Scott gets boned. Rob raises all in preflop. Scott re-raises all in for the isolation move. I fold 3-4 suited. The rest of the table folds. The boys show AQ and QQ, respectively. The flop comes A-2-5, and my tongue starts bleeding as I chew it off. Scott bemoans his fate, as he has been outflopped by a 2 outer (the other ace had been folded). No ladies came to bail out Scott, and Rob doubles up.
Note: We are 5 levels into the game and not a single person has busted out. This is VERY unusual for our crowd of degenerates.
I have no notes for levels 75/150 or 100/200, but somewhere in that time frame we had our first casualty. Derek pushed with A5 of clubs against Scott's Big Slick and couldn't outdraw him. Derek finished in 11th place.
Level: 200/400 - 25 ante
We've combined to a single table of 10 players. I congratulate my opponents for making the final table.
Ed doubles up with AJ versus Rob's A7. Ace seven was the nemesis hand of the night. It was a guaranteed loser. (More on that later). Rob finished in 10th place.
Randy doubles up with a knock-out punch to Rob. The Hilton Sisters did Randy well versus Rob's A3s. Apparently, the Ladies like Randy more than they like Scott.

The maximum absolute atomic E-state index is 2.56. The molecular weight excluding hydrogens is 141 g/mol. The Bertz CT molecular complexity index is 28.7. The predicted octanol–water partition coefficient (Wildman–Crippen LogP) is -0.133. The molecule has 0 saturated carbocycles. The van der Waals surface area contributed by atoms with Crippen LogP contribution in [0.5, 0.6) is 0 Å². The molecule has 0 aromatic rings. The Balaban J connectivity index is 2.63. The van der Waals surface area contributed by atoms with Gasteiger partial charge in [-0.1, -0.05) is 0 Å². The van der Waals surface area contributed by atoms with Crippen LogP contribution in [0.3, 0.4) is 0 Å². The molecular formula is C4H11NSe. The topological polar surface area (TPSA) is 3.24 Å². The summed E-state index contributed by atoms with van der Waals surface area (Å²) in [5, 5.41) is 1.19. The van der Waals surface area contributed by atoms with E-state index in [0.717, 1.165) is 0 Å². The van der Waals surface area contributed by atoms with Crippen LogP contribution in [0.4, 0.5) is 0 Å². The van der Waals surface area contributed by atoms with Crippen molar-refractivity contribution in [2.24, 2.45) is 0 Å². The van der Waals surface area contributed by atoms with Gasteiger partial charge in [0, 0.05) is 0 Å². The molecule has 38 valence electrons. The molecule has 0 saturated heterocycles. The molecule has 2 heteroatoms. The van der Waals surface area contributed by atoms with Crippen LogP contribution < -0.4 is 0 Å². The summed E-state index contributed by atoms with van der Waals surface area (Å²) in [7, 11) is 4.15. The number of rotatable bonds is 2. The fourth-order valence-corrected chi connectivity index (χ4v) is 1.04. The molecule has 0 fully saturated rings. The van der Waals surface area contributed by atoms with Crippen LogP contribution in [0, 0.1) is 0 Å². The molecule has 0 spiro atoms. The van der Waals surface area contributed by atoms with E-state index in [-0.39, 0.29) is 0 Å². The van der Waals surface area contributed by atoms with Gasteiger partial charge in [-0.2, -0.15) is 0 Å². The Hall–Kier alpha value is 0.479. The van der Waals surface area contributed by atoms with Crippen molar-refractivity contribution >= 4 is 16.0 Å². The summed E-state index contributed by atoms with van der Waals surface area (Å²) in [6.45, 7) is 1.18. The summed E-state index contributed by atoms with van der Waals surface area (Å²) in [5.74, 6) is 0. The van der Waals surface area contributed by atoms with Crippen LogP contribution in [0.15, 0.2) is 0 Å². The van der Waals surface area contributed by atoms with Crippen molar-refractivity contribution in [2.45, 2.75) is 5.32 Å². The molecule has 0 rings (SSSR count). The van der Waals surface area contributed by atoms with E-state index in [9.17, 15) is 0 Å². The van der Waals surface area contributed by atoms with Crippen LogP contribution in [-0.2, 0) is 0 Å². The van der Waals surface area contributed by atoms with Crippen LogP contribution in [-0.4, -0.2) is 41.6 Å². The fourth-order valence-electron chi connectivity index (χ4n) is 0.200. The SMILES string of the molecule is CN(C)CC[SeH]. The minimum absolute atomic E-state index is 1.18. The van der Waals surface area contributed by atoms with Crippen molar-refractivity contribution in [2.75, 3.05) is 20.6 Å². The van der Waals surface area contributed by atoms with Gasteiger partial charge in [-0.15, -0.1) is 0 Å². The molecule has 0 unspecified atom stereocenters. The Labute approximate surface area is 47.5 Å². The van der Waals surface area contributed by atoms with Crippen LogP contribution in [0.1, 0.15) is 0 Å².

No notes for 300/600 or 400/800. Rodney, Randy, and Ray have busted out, pushing short stacks against the monster blinds.
Level: 600/1200 - ante 75
I've got about 4 big blinds in front of me, and am under the gun with A7 of diamonds. I should have folded immediately and taken my chances with my big blind hand. However, the ace looked pretty and I ignored the evil karma that the 7 kicker was bringing along tonight. I pushed all in and was called by Mike's pocket 10's. Ouch. No love for the diamonds nor the ace, and I was crippled to the tune of holding 350 chips to my name. I went out on the next hand, finishing in 6th place.
The last-longer bet between Cathy and husband Andrew is still going strong. The suspense would soon end, though, as the couple found themselves heads up against each other with Cathy all in. Andrew mis-stepped, pushing with A8o and obviously did not expect a call from his wife. When the wife holds JJ, though, a call is imminent. The board came A-T-K-7-A, a brutal backstabbing with a twist at the end, and Cathy finished in 5th place. Andrew finally lasted longer than his wife. Apparently, this was a huge milestone for the couple, with poker being just a small part of the equation.
Scott knocked Mike out with AK. Mike's A5 did not improve, and he finished in 4th place. Ed is thrilled to see Mike go, as it means Ed is in the money!